Mystery Objects Near Milky Way's Supermassive Black Hole Discovered

A group of mystery objects have been discovered near the supermassive black hole at the center of the Milky Way. These objects are huge, measuring around 100 AU—or 9.3 billion miles—and they appear to be interacting with the black hole, Sagittarius A* (Sgr A*), researchers say.

In total, researchers found six of these objects at the center of our galaxy. They have been named G1 to G6. The first, G1, was discovered in 2005 and the second, G2, was found in 2012. However, researchers led by Anna Ciurlo, from UCLA, have now found four more. Their findings have been published in Nature.

"The center of our galaxy is a complex and fascinating region," Ciurlo told Newsweek. "It hosts the closest supermassive black hole to us and so it provides a unique chance to look at the environment of a supermassive black hole. Initially, we were going to look at the effect of the black hole on the interstellar medium—gas clouds and clumps—around it. But then, these four compact objects caught our attention."

She continued: "We knew about G1 and G2 but we did not expect there to be a population of such objects. Since there are that many of these, it means that it's not just a rare chance event. There has to be a mechanism to form them."

What these objects are is unknown. However, the researchers say they look like gas but behave like a star. Their proximity to Sgr A* means that when they come near to it, the objects interact with it and are stretched along their orbit.

In 2014, G2 made a close approach to Sgr A*. At the time, scientists thought it might get swallowed, but it did not. Instead it was warped and elongated, before going back to its original shape after passing the black hole. This led to suggestions G2 was a large star cocooned in dust.

The discovery of four additional G objects may help scientists work out what these objects are.

Because they are not dragged into the black hole, researchers think they must be hiding a stellar object inside. The star's mass helps to keep the gas together and away from the black hole, Ciurlo explained. She added that had G2 been made up of just gas, it would have been swallowed by Sgr A*.

black hole objects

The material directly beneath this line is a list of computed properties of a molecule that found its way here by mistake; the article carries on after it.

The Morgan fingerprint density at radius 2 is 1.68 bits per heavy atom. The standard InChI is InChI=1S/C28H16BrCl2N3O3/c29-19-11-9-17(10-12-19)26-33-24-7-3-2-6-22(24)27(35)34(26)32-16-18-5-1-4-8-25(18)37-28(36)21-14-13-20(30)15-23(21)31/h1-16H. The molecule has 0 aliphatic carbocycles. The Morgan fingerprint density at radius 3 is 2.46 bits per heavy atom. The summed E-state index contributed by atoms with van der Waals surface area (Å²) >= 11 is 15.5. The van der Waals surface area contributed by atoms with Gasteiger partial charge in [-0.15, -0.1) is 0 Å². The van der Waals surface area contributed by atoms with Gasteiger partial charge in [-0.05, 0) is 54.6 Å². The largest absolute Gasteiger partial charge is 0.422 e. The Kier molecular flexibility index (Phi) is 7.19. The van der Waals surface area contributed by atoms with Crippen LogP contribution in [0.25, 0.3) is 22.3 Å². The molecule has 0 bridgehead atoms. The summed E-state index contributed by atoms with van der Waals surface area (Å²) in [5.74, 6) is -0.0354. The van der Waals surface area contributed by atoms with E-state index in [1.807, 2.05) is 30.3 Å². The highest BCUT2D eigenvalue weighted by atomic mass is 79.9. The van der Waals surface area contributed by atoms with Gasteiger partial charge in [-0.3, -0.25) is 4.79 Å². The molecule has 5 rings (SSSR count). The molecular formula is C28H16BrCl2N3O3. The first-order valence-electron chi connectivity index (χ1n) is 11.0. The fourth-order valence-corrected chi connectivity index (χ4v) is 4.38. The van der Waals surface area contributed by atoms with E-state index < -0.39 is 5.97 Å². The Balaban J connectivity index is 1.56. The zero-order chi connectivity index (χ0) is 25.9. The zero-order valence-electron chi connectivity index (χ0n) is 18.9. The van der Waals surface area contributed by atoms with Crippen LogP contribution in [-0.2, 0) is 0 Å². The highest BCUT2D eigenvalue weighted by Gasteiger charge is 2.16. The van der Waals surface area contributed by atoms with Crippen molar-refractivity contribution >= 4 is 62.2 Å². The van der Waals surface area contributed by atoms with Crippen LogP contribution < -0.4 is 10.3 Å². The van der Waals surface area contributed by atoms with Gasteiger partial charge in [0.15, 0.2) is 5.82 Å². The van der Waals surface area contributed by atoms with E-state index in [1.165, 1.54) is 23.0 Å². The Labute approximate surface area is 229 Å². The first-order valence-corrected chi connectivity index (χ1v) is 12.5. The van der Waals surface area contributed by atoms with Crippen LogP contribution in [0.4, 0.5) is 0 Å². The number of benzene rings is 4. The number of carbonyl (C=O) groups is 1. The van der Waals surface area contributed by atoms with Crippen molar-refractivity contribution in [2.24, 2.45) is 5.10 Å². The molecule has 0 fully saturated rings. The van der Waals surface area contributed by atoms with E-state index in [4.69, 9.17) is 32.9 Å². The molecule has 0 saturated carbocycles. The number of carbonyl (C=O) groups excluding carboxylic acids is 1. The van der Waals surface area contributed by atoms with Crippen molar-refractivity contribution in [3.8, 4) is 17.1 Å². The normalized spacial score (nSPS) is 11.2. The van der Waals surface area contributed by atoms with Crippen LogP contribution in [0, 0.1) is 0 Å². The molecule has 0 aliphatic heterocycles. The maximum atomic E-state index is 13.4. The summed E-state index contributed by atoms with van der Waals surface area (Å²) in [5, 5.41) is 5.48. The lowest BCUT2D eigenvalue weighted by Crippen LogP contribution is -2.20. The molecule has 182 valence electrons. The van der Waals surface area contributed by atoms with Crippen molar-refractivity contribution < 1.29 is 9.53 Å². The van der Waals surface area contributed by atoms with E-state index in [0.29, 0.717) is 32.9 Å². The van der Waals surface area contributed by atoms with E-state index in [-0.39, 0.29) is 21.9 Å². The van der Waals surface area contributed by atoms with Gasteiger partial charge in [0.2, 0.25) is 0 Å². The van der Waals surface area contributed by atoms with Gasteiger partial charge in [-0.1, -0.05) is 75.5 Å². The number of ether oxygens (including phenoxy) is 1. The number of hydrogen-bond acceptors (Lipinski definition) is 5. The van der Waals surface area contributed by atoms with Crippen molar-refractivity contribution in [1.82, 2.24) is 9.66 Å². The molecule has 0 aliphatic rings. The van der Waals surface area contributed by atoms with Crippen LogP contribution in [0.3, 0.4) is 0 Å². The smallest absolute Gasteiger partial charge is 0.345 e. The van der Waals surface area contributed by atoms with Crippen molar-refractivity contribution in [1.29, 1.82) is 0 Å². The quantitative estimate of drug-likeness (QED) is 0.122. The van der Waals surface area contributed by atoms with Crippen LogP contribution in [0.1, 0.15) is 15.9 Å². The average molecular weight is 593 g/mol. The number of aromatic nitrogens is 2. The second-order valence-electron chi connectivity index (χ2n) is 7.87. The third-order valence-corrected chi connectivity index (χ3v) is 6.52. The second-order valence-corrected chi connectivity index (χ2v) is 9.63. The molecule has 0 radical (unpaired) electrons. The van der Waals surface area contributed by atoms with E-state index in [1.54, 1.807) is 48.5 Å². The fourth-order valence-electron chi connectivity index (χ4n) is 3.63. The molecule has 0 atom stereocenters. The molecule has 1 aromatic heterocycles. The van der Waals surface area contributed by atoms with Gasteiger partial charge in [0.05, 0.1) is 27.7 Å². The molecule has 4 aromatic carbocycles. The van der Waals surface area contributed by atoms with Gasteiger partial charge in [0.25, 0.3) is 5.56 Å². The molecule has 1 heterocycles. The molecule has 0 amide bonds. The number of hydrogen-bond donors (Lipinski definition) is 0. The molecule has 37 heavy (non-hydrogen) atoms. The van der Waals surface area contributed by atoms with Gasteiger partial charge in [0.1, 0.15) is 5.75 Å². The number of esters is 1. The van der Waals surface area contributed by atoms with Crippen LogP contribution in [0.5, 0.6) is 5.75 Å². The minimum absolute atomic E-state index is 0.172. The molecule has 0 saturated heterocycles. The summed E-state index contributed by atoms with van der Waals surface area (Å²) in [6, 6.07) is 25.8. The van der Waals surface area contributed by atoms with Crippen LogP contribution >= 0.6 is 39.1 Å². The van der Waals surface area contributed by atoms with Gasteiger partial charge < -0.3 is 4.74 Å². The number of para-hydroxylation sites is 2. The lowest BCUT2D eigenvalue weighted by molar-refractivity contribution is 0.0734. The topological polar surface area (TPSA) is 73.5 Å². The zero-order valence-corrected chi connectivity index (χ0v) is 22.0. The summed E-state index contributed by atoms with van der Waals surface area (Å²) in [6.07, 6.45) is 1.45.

Diagram showing the orbits of the six G objects near to the supermassive black hole at the center of the Milky Way. Anna Ciurlo, Tuan Do/UCLA Galactic Center Group

"We believe these are what remains of the mergers of a pair of stars—a stellar core and dust and gas around it," she said. "We know that many stars form in pairs and we know that the presence of the black hole makes them merge more easily... This is not the only possible explanation, but it is the one that most nicely fits with what we know about this region."

In a statement, co-author Andrea Ghez said star mergers may be happening far more often than we think and that black holes may be driving these events. How black holes and galaxies evolve is not well understood. "The way binary stars interact with each other and with the black hole is very different from how single stars interact with other single stars and with the black hole," she said.

"The Earth is in the suburbs compared to the center of the galaxy, which is some 26,000 light-years away. The center of our galaxy has a density of stars one billion times higher than our part of the galaxy. The gravitational pull is so much stronger. The magnetic fields are more extreme. The center of the galaxy is where extreme astrophysics occurs—the X Games of astrophysics."

Ciurlo said the team now plans to follow the G objects to better understand their orbits, including when they will next have a close encounter with Sgr A*. They will also look for more of these objects, in the Milky Way and beyond.